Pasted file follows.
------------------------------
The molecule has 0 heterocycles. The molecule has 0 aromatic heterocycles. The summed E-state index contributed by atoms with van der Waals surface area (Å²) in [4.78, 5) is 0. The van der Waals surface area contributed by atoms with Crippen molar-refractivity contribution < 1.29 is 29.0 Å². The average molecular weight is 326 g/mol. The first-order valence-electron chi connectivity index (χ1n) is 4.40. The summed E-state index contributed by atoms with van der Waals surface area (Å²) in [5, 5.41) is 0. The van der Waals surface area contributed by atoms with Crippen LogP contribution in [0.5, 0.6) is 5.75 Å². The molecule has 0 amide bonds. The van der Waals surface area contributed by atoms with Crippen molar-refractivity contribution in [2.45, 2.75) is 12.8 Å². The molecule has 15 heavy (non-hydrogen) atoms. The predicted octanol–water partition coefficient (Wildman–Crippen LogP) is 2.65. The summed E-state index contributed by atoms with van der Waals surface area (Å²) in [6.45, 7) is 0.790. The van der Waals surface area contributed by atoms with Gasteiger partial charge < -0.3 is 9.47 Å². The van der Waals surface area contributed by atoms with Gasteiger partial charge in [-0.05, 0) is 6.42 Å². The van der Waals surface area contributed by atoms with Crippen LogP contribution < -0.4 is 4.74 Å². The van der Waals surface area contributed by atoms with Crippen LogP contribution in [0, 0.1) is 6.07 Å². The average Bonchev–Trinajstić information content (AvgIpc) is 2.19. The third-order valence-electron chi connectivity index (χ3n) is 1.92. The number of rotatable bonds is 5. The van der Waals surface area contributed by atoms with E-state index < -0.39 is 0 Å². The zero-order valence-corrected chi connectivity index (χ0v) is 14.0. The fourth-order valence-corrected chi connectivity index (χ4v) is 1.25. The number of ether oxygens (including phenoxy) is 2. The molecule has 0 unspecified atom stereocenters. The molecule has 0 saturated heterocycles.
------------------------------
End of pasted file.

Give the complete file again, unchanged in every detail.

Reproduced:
The molecule has 0 heterocycles. The molecule has 0 aromatic heterocycles. The summed E-state index contributed by atoms with van der Waals surface area (Å²) in [4.78, 5) is 0. The van der Waals surface area contributed by atoms with Crippen molar-refractivity contribution < 1.29 is 29.0 Å². The average molecular weight is 326 g/mol. The first-order valence-electron chi connectivity index (χ1n) is 4.40. The summed E-state index contributed by atoms with van der Waals surface area (Å²) in [5, 5.41) is 0. The van der Waals surface area contributed by atoms with Crippen LogP contribution in [0.5, 0.6) is 5.75 Å². The molecule has 0 amide bonds. The van der Waals surface area contributed by atoms with Crippen molar-refractivity contribution in [2.45, 2.75) is 12.8 Å². The molecule has 15 heavy (non-hydrogen) atoms. The predicted octanol–water partition coefficient (Wildman–Crippen LogP) is 2.65. The summed E-state index contributed by atoms with van der Waals surface area (Å²) in [6.45, 7) is 0.790. The van der Waals surface area contributed by atoms with Gasteiger partial charge < -0.3 is 9.47 Å². The van der Waals surface area contributed by atoms with Gasteiger partial charge in [-0.05, 0) is 6.42 Å². The van der Waals surface area contributed by atoms with Crippen LogP contribution < -0.4 is 4.74 Å². The van der Waals surface area contributed by atoms with Crippen LogP contribution in [0, 0.1) is 6.07 Å². The average Bonchev–Trinajstić information content (AvgIpc) is 2.19. The third-order valence-electron chi connectivity index (χ3n) is 1.92. The number of rotatable bonds is 5. The van der Waals surface area contributed by atoms with E-state index < -0.39 is 0 Å². The zero-order valence-corrected chi connectivity index (χ0v) is 14.0. The fourth-order valence-corrected chi connectivity index (χ4v) is 1.25. The number of ether oxygens (including phenoxy) is 2. The molecule has 0 unspecified atom stereocenters. The molecule has 0 saturated heterocycles.